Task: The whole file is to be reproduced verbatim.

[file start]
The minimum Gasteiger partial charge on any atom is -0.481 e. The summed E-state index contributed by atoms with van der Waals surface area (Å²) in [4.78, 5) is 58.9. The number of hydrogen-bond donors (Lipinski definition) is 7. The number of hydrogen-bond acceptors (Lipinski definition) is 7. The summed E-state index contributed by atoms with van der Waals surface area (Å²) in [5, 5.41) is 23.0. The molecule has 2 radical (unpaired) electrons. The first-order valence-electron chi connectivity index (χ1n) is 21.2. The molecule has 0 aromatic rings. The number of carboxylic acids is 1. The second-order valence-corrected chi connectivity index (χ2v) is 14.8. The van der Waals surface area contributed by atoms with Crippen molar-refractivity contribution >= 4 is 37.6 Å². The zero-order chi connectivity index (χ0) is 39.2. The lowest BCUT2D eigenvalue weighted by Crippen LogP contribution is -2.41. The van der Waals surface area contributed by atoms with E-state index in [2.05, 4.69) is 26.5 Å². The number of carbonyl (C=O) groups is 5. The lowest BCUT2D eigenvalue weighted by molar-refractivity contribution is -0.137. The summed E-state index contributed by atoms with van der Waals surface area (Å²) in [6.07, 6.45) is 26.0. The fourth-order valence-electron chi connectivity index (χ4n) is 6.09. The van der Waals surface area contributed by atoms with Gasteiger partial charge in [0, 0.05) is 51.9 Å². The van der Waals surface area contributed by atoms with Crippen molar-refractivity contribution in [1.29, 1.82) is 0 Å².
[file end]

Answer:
The minimum Gasteiger partial charge on any atom is -0.481 e. The summed E-state index contributed by atoms with van der Waals surface area (Å²) in [4.78, 5) is 58.9. The number of hydrogen-bond donors (Lipinski definition) is 7. The number of hydrogen-bond acceptors (Lipinski definition) is 7. The summed E-state index contributed by atoms with van der Waals surface area (Å²) in [5, 5.41) is 23.0. The molecule has 2 radical (unpaired) electrons. The first-order valence-electron chi connectivity index (χ1n) is 21.2. The molecule has 0 aromatic rings. The number of carboxylic acids is 1. The second-order valence-corrected chi connectivity index (χ2v) is 14.8. The van der Waals surface area contributed by atoms with Crippen molar-refractivity contribution >= 4 is 37.6 Å². The zero-order chi connectivity index (χ0) is 39.2. The lowest BCUT2D eigenvalue weighted by Crippen LogP contribution is -2.41. The van der Waals surface area contributed by atoms with E-state index in [2.05, 4.69) is 26.5 Å². The number of carbonyl (C=O) groups is 5. The lowest BCUT2D eigenvalue weighted by molar-refractivity contribution is -0.137. The summed E-state index contributed by atoms with van der Waals surface area (Å²) in [6.07, 6.45) is 26.0. The fourth-order valence-electron chi connectivity index (χ4n) is 6.09. The van der Waals surface area contributed by atoms with Gasteiger partial charge in [0, 0.05) is 51.9 Å². The van der Waals surface area contributed by atoms with Crippen molar-refractivity contribution in [1.29, 1.82) is 0 Å².